Silent Night Deadly Night: Double Feature Charles E. Sellier Jr. and Lee Harry

Silent Night Deadly Night: Double FeatureCharles E. Sellier Jr. and Lee Harry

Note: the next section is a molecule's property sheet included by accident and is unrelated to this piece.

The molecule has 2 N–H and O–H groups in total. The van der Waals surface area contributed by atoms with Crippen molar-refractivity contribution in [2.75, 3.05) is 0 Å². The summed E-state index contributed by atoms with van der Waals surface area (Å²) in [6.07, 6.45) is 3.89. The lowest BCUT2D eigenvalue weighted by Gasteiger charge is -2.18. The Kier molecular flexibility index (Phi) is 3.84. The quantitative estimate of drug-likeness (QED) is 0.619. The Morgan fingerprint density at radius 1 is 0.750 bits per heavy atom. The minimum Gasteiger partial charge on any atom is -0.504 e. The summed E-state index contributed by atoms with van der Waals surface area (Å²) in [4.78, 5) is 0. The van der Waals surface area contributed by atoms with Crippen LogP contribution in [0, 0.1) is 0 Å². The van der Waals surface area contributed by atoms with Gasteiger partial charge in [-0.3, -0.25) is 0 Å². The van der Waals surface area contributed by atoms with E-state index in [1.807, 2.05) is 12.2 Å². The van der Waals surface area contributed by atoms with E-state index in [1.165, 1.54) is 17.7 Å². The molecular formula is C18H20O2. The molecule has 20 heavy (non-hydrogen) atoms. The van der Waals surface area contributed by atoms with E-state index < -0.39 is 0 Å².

A great deal of the controversy surrounding Silent Night Deadly Night rears its hydra heads as outrage over anything with the gall to taint the sacred iconography of Christmas, but that's not why the film is an abhorrent piece of excrement squeezed from the mental bowels of a team of depraved, misogynistic, half-competent psychopaths. It's a little surprising that among the multitude of complaints levied against the film, as represented by the critical and public outcry grab bag special feature "Santa's Stocking of Outrage," only one voice even hints at the film's repugnant sexualized violence as a source of its status as indefensible and exploitative. Were it not for the film's wholly unnecessary lingering, graphic depictions of objects (a knife, antlers) penetrating the naked torsos of women and lack of moral consistency, a case could possibly be made for this trash as schlock worth mocking — there's something oddly funny about a despondent man in a Santa suit shouting "punish" before decapitating bullies — but there's little identifiable thought behind this sleazy novelty beyond a grotesque man indulging his guilty fantasies. In spite of its many unpleasant qualities, the first Silent Night Deadly night at least has something of a plot and spends most of its runtime outlining the reasons Billy (Robert Brian Wilson) becomes a killer Santa, simple and obvious as they are — abusive nuns and repeated exposure to sexual violence are behind the poor boy's snapped psyche. The desultory sequel included in this double feature outright borrows Billy's traumatic, anxiety-building experiences to explain the behaviour of his little brother, Ricky, who was an infant in a car seat with bad sight lines when a department store Santa forcibly exposed their mother's breasts and slit her throat. As cheap as they come, the lazily titled Part Two stoops to recycling footage for the whole first act, having Ricky (Michael Hickey), who is suspiciously fully grown after having been prepubescent three years earlier, recount the entire plot of the first film to a criminal psychiatrist before picking up the story and eventually going on his own bizarrely pointless killing spree. Both films lack internal logic and despite having moments of incredulous amusement, fail even as the lowest grade camp. For anyone wasting their life enough to be interested, the first film is the unrated version and comes with a meandering audio interview with the pompous idiot director, while the second features a commentary with the writers, director and star, plus a DVD-Rom of the original "screenplay." (Anchor Bay)